You're offering a way to help them transition, to modernize. How?
With a combination of educational tools and specific offerings for the iSeries, such as WebSphere Studio Client. There are also individual deliverables, a red book, messaging on our Web site -- those kinds of things. For customers who are using RPG 3, the first thing they ought to do is step up to RPG 4 with WebSphere Development Studio Client. And, if they do that, what they get is an environment that gives them all kinds of tools, such as Web-facing tools, tools that allow them to encapsulate RPG code [and] business logic and present it in a Web format. All of these tools help them present in a more modern-facing environment to their end users. Again, it's simultaneously protecting the investment while giving customers access to the absolute latest and greatest in technology. You made it very clear that the iSeries would not likely be advertised on television because that's not where you get the best return on your investment. How are you marketing the iSeries then?
We're focusing on our ISVs and business partners, and that appears to me to be moving the needle in terms of our revenue growth. But it's more than just these specific investments. You introduced to iSeries users a developer's road map. What's the message you're trying to communicate?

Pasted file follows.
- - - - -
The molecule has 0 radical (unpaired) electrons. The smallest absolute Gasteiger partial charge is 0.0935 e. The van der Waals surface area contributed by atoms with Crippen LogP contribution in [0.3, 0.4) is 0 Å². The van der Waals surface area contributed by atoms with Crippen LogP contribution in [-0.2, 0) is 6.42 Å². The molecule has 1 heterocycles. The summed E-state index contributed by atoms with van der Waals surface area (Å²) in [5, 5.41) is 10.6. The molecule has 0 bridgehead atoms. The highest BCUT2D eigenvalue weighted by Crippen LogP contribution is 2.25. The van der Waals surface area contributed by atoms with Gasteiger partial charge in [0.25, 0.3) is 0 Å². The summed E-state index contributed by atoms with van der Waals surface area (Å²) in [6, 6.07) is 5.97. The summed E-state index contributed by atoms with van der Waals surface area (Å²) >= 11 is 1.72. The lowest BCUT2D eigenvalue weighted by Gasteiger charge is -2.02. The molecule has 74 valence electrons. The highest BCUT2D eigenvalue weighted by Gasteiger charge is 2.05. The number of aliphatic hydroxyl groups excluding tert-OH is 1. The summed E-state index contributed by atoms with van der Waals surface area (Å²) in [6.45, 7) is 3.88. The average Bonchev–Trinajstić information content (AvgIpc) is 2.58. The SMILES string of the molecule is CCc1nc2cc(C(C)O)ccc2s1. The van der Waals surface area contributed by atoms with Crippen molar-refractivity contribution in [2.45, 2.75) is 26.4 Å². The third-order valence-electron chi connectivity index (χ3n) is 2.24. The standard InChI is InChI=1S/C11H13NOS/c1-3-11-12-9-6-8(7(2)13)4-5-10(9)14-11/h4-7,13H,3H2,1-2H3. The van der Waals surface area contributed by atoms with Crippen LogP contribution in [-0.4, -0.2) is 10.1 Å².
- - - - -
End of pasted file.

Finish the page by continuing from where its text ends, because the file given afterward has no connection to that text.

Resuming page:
That we're making a long-term commitment to our customers and ISV [independent software vendor] partners that the iSeries can handle what it has handled before with RPG workloads and will continue to do that forever -- as well as being able to handle the most sophisticated Java workloads. We recognize that there are 3 million Java programmers in the world and growing and about 300,000 RPG programmers and probably not growing. We want to make sure that people understand that there will be a solid development platform surrounding the iSeries for years to come. Such as? Are you doing something to reach the non-iSeries users, the CIOs, CEOs and CFOs whom users say are forcing them to defend the platform?
Let's talk about the IDC report [a recent report that touts the ROI advantages of consolidating servers onto the iSeries platform]. Most people who aren't marketing professionals wouldn't think of that as a marketing investment, but it really is. We're promoting that to a wide set of people. Quite honestly, this is intended for people who are more financially minded within the organization. The iSeries community understands technically that this [is] possible, but the financially minded people don't realize that this [consolidation] is a real source of cost reduction -- not cost avoidance, real cost reduction, fewer dollars going out of the company with our solution than there were before.
So that's an example of the kind of marketing that we're doing. But I do accept the challenge to make sure that our loyalists understand this better, and we'll work on communicating to them as well as to the broader community.You really haven't said much about Microsoft, but your customers talk about the company all the time. So you won't advertise the iSeries on television. What kind of fodder then are you giving your customers for fighting off this pressure to move to a Windows environment?